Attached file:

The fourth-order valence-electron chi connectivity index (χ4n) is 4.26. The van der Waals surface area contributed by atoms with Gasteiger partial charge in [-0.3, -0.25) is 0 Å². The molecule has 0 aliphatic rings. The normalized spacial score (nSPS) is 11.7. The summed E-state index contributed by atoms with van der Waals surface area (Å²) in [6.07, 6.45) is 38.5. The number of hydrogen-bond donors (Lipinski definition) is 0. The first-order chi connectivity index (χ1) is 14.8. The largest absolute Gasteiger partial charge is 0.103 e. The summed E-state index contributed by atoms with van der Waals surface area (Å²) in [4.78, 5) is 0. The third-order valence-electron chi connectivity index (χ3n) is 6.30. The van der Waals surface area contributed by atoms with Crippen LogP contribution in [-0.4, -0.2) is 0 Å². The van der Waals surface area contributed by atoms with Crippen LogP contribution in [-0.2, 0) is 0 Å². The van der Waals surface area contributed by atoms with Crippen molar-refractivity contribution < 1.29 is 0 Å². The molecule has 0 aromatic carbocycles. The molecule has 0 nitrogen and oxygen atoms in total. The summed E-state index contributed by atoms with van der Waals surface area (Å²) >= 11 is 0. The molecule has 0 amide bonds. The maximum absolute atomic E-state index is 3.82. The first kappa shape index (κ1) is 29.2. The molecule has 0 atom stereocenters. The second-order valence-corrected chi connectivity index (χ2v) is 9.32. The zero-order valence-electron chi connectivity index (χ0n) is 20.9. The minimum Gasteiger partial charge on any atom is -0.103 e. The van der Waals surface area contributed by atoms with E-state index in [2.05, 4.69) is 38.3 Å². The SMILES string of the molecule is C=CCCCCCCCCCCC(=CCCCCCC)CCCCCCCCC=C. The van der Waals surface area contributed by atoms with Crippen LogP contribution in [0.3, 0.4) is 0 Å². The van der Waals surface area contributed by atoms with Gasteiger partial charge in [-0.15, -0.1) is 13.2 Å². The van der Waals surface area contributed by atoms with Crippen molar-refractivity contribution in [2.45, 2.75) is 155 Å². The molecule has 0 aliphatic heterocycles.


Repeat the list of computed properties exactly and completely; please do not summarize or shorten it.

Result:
The fourth-order valence-electron chi connectivity index (χ4n) is 4.26. The van der Waals surface area contributed by atoms with Gasteiger partial charge in [-0.3, -0.25) is 0 Å². The molecule has 0 aliphatic rings. The normalized spacial score (nSPS) is 11.7. The summed E-state index contributed by atoms with van der Waals surface area (Å²) in [6.07, 6.45) is 38.5. The number of hydrogen-bond donors (Lipinski definition) is 0. The first-order chi connectivity index (χ1) is 14.8. The largest absolute Gasteiger partial charge is 0.103 e. The summed E-state index contributed by atoms with van der Waals surface area (Å²) in [4.78, 5) is 0. The third-order valence-electron chi connectivity index (χ3n) is 6.30. The van der Waals surface area contributed by atoms with Crippen LogP contribution in [-0.4, -0.2) is 0 Å². The van der Waals surface area contributed by atoms with Crippen LogP contribution in [-0.2, 0) is 0 Å². The van der Waals surface area contributed by atoms with Crippen molar-refractivity contribution < 1.29 is 0 Å². The molecule has 0 aromatic carbocycles. The molecule has 0 nitrogen and oxygen atoms in total. The summed E-state index contributed by atoms with van der Waals surface area (Å²) >= 11 is 0. The molecule has 0 amide bonds. The maximum absolute atomic E-state index is 3.82. The first kappa shape index (κ1) is 29.2. The molecule has 0 atom stereocenters. The second-order valence-corrected chi connectivity index (χ2v) is 9.32. The zero-order valence-electron chi connectivity index (χ0n) is 20.9. The minimum Gasteiger partial charge on any atom is -0.103 e. The van der Waals surface area contributed by atoms with E-state index in [2.05, 4.69) is 38.3 Å². The SMILES string of the molecule is C=CCCCCCCCCCCC(=CCCCCCC)CCCCCCCCC=C. The van der Waals surface area contributed by atoms with Crippen LogP contribution in [0.3, 0.4) is 0 Å². The van der Waals surface area contributed by atoms with Gasteiger partial charge in [-0.15, -0.1) is 13.2 Å². The van der Waals surface area contributed by atoms with Crippen molar-refractivity contribution in [2.45, 2.75) is 155 Å². The molecule has 0 aliphatic heterocycles.